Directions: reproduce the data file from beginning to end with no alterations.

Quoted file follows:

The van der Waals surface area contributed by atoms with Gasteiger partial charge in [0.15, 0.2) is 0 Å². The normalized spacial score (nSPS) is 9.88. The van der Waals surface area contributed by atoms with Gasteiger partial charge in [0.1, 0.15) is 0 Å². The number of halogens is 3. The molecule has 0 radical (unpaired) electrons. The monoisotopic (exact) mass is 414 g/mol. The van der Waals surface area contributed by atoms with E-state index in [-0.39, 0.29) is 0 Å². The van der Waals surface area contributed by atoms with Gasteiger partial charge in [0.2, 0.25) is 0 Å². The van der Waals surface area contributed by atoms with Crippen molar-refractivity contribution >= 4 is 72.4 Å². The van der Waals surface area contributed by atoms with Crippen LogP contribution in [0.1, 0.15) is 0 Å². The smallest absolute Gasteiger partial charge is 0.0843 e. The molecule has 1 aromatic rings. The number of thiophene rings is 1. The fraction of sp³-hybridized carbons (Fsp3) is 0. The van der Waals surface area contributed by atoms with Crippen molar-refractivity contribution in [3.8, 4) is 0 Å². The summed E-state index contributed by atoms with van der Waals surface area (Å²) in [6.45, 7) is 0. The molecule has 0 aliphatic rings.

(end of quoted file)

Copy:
The van der Waals surface area contributed by atoms with Gasteiger partial charge in [0.15, 0.2) is 0 Å². The normalized spacial score (nSPS) is 9.88. The van der Waals surface area contributed by atoms with Gasteiger partial charge in [0.1, 0.15) is 0 Å². The number of halogens is 3. The molecule has 0 radical (unpaired) electrons. The monoisotopic (exact) mass is 414 g/mol. The van der Waals surface area contributed by atoms with E-state index in [-0.39, 0.29) is 0 Å². The van der Waals surface area contributed by atoms with Gasteiger partial charge in [0.2, 0.25) is 0 Å². The van der Waals surface area contributed by atoms with Crippen molar-refractivity contribution >= 4 is 72.4 Å². The van der Waals surface area contributed by atoms with Crippen LogP contribution in [0.1, 0.15) is 0 Å². The smallest absolute Gasteiger partial charge is 0.0843 e. The molecule has 1 aromatic rings. The number of thiophene rings is 1. The fraction of sp³-hybridized carbons (Fsp3) is 0. The van der Waals surface area contributed by atoms with Crippen molar-refractivity contribution in [3.8, 4) is 0 Å². The summed E-state index contributed by atoms with van der Waals surface area (Å²) in [6.45, 7) is 0. The molecule has 0 aliphatic rings.